locks. I am dazzled in the light of those
translucent orbs, your eyes. In the intolerable
whirlwind of your fame I faint and am afraid."

"Sir " the girl began, simply.

"Say 'My Lord,' " said Garble, solemnly.

"My lord, I thank you for your words.
They are beautiful. But indeed, indeed, I can
never be your bride."

Lord George hid his face in his hands.

"Child," said Mr. Garble, "let not the sun
rise e'er you have retracted those wicked

"My wealth, my rank, my irremeable love
for you, I throw them at your feet," Lord



George cried, piteously. "I would wait an
hour, a week, a lustre, even a decade, did you
but bid me hope!"

"I can never be your wife," she said, slowly.
"I can never be the wife of any man whose
face is not saintly. Your face, my lord, mir-
rors, it may be, true love for me, but it is even
as a mirror long tarnished by the reflection of
this world's vanity. It is even as a tarnished
mirror. Do not kneel to me, for I am poor
and humble. I was not made for such im-
petuous wooing. Kneel, if you please, to some
greater, gayer lady. As for my love, it is my
own, nor can it ever be torn from me, but
given, as true love needs be given, freely. Ah,
rise from your knees. That man, whose face
is wonderful as the faces of the saints, to him
I will give my true love."

Miss Mere, though visibly affected, had
spoken this speech with a gesture and elocu-
tion so superb, that Mr. Garble could not help
applauding, deeply though he regretted her at-
titude towards his honoured patron. As for
Lord George, he was immobile, a stricken oak.



With a sweet look of pity, Miss Mere went her
way, and Mr. Garble, with some solicitude,
helped his lordship to rise from his knees. Out
into the night, without a word, his lordship
went. Above him the stars were still splendid.
They seemed to mock the festoons of little
lamps, dim now and guttering in the garden of
Garble's. What should he do? No thoughts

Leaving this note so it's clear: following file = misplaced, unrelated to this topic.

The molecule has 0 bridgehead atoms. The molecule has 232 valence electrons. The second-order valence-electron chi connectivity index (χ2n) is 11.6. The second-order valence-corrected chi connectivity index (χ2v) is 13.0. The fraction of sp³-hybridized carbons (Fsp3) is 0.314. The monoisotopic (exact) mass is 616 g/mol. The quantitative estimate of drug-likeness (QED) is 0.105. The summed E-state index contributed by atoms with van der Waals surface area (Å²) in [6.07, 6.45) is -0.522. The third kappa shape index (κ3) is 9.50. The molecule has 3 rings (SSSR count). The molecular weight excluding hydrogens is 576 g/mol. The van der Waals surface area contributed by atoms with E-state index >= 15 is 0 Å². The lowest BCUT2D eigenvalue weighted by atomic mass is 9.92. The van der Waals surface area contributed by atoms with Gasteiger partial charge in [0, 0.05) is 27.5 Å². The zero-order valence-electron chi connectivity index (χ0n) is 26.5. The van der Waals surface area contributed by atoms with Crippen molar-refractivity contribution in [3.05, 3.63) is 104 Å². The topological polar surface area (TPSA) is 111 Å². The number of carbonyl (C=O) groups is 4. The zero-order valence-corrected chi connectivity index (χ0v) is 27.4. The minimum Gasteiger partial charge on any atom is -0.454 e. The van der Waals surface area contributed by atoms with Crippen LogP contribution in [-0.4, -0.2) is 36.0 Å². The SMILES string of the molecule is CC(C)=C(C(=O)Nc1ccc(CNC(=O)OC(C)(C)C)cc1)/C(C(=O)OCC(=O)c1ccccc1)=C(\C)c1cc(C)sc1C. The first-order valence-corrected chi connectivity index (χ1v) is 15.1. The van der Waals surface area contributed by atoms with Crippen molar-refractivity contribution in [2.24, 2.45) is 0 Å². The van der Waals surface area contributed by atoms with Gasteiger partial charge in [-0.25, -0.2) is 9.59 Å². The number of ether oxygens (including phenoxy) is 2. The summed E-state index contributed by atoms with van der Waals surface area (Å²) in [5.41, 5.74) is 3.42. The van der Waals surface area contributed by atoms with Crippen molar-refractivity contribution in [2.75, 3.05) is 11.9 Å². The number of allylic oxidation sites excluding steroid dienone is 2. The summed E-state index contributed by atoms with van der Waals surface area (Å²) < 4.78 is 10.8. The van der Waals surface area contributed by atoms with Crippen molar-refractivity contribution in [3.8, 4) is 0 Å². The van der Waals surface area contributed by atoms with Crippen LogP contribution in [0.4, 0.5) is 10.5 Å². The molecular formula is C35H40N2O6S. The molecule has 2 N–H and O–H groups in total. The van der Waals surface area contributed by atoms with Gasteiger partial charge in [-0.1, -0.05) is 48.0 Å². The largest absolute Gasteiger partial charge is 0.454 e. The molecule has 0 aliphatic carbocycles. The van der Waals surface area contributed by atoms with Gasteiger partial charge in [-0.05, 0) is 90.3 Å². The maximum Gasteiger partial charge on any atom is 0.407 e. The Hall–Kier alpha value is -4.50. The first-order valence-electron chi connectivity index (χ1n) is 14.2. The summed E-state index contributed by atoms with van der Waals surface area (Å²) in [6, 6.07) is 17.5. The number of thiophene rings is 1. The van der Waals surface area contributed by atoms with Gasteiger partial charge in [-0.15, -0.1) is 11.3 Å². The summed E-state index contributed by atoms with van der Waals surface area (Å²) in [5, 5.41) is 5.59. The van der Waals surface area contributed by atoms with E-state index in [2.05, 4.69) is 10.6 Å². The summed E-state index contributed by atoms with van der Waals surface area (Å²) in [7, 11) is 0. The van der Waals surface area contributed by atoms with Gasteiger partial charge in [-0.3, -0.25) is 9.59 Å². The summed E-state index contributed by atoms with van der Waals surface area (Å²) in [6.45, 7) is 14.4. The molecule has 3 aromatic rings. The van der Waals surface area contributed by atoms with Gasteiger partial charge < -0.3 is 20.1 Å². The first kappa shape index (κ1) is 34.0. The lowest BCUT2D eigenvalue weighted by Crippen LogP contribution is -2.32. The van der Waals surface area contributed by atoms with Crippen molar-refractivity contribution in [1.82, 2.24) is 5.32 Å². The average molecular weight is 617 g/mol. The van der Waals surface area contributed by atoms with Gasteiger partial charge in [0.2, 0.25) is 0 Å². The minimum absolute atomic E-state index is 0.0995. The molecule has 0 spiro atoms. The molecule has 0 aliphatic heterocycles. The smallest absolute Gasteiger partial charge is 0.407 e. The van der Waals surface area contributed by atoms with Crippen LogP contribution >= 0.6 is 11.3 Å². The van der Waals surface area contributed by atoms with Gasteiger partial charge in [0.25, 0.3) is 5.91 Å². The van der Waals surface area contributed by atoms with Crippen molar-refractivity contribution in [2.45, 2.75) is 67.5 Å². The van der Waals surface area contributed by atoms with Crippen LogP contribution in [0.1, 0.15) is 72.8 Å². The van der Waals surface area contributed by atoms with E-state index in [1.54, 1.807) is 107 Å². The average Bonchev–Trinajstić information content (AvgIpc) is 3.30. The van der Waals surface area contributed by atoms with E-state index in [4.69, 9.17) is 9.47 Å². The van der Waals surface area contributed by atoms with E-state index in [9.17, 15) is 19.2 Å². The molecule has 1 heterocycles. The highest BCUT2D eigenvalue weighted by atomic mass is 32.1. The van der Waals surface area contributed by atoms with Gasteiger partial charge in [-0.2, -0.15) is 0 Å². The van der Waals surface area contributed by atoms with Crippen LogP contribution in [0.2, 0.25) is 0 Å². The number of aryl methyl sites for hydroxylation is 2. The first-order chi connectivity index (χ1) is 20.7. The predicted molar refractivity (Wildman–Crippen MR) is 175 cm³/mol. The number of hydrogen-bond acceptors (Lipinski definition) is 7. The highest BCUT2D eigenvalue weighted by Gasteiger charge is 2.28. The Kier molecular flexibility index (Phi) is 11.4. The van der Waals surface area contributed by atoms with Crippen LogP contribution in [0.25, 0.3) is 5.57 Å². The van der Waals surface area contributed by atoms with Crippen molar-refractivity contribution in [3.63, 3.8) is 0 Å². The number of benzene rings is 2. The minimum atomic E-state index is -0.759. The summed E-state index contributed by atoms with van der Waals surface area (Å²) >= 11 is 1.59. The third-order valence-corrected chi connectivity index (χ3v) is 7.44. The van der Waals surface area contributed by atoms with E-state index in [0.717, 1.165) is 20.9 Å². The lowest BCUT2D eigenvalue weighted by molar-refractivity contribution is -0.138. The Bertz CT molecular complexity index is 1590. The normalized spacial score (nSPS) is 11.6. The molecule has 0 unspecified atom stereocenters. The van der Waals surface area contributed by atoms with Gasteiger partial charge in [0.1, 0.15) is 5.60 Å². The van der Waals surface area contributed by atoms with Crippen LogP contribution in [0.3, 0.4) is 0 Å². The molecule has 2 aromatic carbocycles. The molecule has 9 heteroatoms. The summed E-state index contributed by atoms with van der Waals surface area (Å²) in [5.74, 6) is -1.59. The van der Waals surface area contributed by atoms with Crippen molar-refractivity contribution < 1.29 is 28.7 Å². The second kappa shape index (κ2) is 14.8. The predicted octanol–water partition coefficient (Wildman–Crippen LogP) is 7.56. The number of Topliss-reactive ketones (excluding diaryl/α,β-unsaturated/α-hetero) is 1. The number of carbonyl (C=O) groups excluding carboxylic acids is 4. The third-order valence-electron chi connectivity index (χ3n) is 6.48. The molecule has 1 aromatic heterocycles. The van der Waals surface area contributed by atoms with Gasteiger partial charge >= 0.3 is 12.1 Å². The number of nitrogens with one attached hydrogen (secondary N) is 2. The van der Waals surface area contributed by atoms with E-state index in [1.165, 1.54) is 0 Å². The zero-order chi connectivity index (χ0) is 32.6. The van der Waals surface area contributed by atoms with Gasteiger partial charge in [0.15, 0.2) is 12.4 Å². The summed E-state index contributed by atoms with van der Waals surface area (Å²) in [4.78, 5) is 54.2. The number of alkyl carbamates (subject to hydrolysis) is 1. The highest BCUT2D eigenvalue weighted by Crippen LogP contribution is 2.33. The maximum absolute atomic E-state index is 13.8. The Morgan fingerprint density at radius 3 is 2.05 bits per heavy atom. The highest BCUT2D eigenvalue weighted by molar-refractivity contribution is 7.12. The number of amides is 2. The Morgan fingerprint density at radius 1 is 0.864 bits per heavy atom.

came; only his heart burnt hotly. He stood
on the brim of Garble's lake, shallow and arti-
ficial as his past life had been. Two swans
slept on its surface. The moon shone strangely
upon their white, twisted necks. Should he
drown himself? There was no one in the gar-
den to prevent him, and in the morning they
would find him floating there, one of the noblest
of love's victims. The garden would be closed
in the evening. There would be no perfor-
mance in the little theatre. It might be that
Jenny Mere would mourn him. "Life is a
prison, without bars," he murmured, as he
walked away.

All night long he strode, knowing not
whither, through the mysterious streets and



squares of London. The watchmen, to whom
his figure was most familiar, gripped their
staves at his approach, for they had old rea-
son to fear his wild and riotous habits. He
did not heed them. Through that dim conflict
between darkness and day, which is ever waged
silently over our sleep, Lord George strode on
in the deep absorption of his love and of his
despair. At dawn he found himself on the
outskirts of a little wood in Kensington. A
rabbit rushed past him through the dew. Birds
were fluttering in the branches. The leaves
were tremulous with the presage of day, and
the air was full of the sweet scent of hyacinths.
How cool the country was! It seemed to
cure the feverish maladies of his soul and con-
secrate his love. In the fair light of the dawn
he began to shape the means of winning Jenny
Mere, that he had conceived in the desperate
hours of the night. Soon an old woodman
passed by, and, with rough courtesy, showed
him the path that would lead him quickest to
the town. He was loth to leave the wood.
With Jenny, he thought, he would live always



in the country. And he picked a posy of wild
flowers for her.

His r entree into the still silent town strength-
ened his Arcadian resolves. He, who had seen
the town so often in its hours of sleep, had
never noticed how sinister its whole aspect was.
In its narrow streets the white houses rose on
either side of him like cliffs of chalk. He hur-
ried swiftly along the unswept pavement.
How had he loved this city of evil secrets?

At last he came to St. James's Square, to the
hateful door of his own house. Shadows lay
like memories in every corner of the dim hall.
Through the window of his room a sunbeam
slanted across his smooth, white bed, and fell
ghastly on the ashen grate.

It was a bright morning in Old Bond Street,
and fat little Mr. Aeneas, the fashionable
mask-maker, was sunning himself at the door of
his shop. His window was lined as usual with
all kinds of masks beautiful masks with pink
cheeks, and absurd masks with protuberant



chins; curious vpbeuira copied from old tragic
models; masks of paper for children, of fine